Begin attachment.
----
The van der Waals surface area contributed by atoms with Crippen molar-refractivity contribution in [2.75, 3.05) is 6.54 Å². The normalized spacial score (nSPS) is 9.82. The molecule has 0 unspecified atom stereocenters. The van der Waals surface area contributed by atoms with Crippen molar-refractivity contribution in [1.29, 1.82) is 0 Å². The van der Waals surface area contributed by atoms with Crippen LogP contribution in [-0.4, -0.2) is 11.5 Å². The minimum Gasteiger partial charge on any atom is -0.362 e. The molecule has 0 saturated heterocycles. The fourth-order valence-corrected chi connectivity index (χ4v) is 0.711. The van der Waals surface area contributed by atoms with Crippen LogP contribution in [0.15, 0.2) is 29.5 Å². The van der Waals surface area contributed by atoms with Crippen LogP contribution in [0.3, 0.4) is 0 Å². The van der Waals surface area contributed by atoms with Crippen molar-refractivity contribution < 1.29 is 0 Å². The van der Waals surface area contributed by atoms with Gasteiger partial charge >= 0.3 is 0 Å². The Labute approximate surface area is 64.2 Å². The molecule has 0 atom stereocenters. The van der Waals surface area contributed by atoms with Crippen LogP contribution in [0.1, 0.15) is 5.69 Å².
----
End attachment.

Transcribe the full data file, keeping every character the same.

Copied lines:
The van der Waals surface area contributed by atoms with Crippen molar-refractivity contribution in [2.75, 3.05) is 6.54 Å². The normalized spacial score (nSPS) is 9.82. The molecule has 0 unspecified atom stereocenters. The van der Waals surface area contributed by atoms with Crippen molar-refractivity contribution in [1.29, 1.82) is 0 Å². The van der Waals surface area contributed by atoms with Crippen LogP contribution in [-0.4, -0.2) is 11.5 Å². The minimum Gasteiger partial charge on any atom is -0.362 e. The molecule has 0 saturated heterocycles. The fourth-order valence-corrected chi connectivity index (χ4v) is 0.711. The van der Waals surface area contributed by atoms with Crippen LogP contribution in [0.15, 0.2) is 29.5 Å². The van der Waals surface area contributed by atoms with Crippen LogP contribution in [0.3, 0.4) is 0 Å². The van der Waals surface area contributed by atoms with Crippen molar-refractivity contribution < 1.29 is 0 Å². The van der Waals surface area contributed by atoms with Gasteiger partial charge >= 0.3 is 0 Å². The Labute approximate surface area is 64.2 Å². The molecule has 0 atom stereocenters. The van der Waals surface area contributed by atoms with Crippen LogP contribution in [0.1, 0.15) is 5.69 Å².